Lee County Sheriff Stacey Weber said Friday, the number of applications the department has received has steadily declined.
Deputies said it’s only getting worse.
“Honestly, I’ve been in this career 17 years now and I’d never thought I would see it get to this point,” Lee County Sheriff’s deputy Tommy Oberman said.
Sheriff Weber said fewer and fewer people are applying to become deputies.
A recruit test back in June yielded less than 20 participants.
Only seven came out for last month’s test.
Oberman says the problem puts a strain on agencies across the state.
“But still you have that smaller pool of applicants to pick from and you have a large amount of departments that need officers so common sense would say you only have so many apples in the bunch they’re hard to pick,” he said.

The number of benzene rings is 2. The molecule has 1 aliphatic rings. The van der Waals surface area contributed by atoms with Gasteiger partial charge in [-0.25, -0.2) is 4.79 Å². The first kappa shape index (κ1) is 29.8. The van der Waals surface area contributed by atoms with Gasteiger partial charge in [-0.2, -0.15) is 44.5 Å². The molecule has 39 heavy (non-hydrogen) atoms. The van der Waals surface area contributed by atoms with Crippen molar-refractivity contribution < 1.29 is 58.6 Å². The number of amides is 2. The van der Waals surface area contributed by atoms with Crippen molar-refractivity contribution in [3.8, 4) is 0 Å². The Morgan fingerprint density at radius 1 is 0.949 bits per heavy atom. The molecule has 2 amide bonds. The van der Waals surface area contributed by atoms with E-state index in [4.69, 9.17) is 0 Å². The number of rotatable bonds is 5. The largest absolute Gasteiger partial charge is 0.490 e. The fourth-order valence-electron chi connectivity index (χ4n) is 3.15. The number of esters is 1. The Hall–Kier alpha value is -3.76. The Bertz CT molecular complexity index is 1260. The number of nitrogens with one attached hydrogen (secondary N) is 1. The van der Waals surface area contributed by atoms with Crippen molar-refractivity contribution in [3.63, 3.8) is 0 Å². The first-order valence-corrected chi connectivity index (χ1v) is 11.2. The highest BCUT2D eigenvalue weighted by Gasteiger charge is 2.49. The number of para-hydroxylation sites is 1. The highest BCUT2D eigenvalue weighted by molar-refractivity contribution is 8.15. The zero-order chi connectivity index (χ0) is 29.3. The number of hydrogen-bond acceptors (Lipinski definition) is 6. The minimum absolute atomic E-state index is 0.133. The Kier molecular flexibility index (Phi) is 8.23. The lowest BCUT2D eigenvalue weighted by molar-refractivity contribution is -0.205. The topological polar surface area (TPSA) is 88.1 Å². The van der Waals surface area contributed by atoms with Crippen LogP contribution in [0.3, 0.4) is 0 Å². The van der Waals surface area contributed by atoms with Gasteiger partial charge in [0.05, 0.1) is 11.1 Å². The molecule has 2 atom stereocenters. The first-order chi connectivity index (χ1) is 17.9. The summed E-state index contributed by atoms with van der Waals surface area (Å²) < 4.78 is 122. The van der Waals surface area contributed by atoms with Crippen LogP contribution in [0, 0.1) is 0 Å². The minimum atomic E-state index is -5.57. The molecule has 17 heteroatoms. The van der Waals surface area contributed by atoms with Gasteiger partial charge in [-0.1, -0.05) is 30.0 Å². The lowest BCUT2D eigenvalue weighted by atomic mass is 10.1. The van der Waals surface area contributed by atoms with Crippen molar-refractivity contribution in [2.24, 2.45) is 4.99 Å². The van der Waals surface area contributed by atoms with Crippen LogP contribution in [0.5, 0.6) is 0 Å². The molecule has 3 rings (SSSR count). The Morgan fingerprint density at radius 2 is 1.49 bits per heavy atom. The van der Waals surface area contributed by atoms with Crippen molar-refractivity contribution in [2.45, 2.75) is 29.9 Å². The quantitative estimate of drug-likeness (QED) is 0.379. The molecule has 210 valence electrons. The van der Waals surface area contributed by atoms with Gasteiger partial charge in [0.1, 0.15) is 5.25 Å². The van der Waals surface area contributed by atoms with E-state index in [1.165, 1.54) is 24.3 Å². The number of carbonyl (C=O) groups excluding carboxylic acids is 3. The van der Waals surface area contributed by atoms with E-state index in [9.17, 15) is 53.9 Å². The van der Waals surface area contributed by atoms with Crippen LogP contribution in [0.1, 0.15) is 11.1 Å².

Deputies say that’s why they decided to establish an Explorer program.
“It allows them to get a firsthand knowledge of that we do,” deputy Chris Kearns said.
Affilicated with the Boy Scouts, the program meets once a week and allows kids ages 10 to 20 to explore career fields they might be interested in.
“Handcuffing techniques, CSI type work, finger print lifts,” Oberman said.
But deputies say the most important part of the Explorer program is how it demonstrates local law enforcement’s true role in a community.
“It’s very important for them to learn we’re not just here to put people in jail, we’re here to help people,” Kearns said.
Obermain said modern policing means community policing.
“It’s nice to be able to show community service is still an important job, a meaningful job and important job,” he said.
Sheriff Weber said if you’re interested in the Explorers program, you can visit the department or contact him.